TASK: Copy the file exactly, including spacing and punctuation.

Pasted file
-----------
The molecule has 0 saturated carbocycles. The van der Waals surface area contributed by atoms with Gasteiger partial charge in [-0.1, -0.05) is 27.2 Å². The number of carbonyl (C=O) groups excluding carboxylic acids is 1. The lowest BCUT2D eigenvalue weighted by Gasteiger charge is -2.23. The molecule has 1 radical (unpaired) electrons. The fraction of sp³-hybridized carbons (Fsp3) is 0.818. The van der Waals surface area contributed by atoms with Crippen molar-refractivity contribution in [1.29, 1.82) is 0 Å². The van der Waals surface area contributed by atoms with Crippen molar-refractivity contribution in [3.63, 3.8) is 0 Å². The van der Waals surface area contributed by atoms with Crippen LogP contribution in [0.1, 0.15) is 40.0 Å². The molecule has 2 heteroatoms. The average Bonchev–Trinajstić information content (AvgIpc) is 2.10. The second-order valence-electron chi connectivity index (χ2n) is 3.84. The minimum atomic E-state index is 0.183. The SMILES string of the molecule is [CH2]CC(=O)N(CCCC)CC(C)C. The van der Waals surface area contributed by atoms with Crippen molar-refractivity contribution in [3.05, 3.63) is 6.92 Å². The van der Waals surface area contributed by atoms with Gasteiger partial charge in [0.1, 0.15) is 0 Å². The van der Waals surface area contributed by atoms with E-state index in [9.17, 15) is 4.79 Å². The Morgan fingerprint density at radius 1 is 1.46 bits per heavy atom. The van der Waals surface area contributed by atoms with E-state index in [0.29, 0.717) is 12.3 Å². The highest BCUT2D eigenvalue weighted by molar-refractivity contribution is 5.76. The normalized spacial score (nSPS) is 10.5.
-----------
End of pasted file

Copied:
The molecule has 0 saturated carbocycles. The van der Waals surface area contributed by atoms with Gasteiger partial charge in [-0.1, -0.05) is 27.2 Å². The number of carbonyl (C=O) groups excluding carboxylic acids is 1. The lowest BCUT2D eigenvalue weighted by Gasteiger charge is -2.23. The molecule has 1 radical (unpaired) electrons. The fraction of sp³-hybridized carbons (Fsp3) is 0.818. The van der Waals surface area contributed by atoms with Crippen molar-refractivity contribution in [1.29, 1.82) is 0 Å². The van der Waals surface area contributed by atoms with Crippen molar-refractivity contribution in [3.63, 3.8) is 0 Å². The van der Waals surface area contributed by atoms with Crippen LogP contribution in [0.1, 0.15) is 40.0 Å². The molecule has 2 heteroatoms. The average Bonchev–Trinajstić information content (AvgIpc) is 2.10. The second-order valence-electron chi connectivity index (χ2n) is 3.84. The minimum atomic E-state index is 0.183. The SMILES string of the molecule is [CH2]CC(=O)N(CCCC)CC(C)C. The van der Waals surface area contributed by atoms with Crippen molar-refractivity contribution in [3.05, 3.63) is 6.92 Å². The van der Waals surface area contributed by atoms with Gasteiger partial charge in [0.1, 0.15) is 0 Å². The van der Waals surface area contributed by atoms with E-state index in [9.17, 15) is 4.79 Å². The Morgan fingerprint density at radius 1 is 1.46 bits per heavy atom. The van der Waals surface area contributed by atoms with E-state index in [0.29, 0.717) is 12.3 Å². The highest BCUT2D eigenvalue weighted by molar-refractivity contribution is 5.76. The normalized spacial score (nSPS) is 10.5.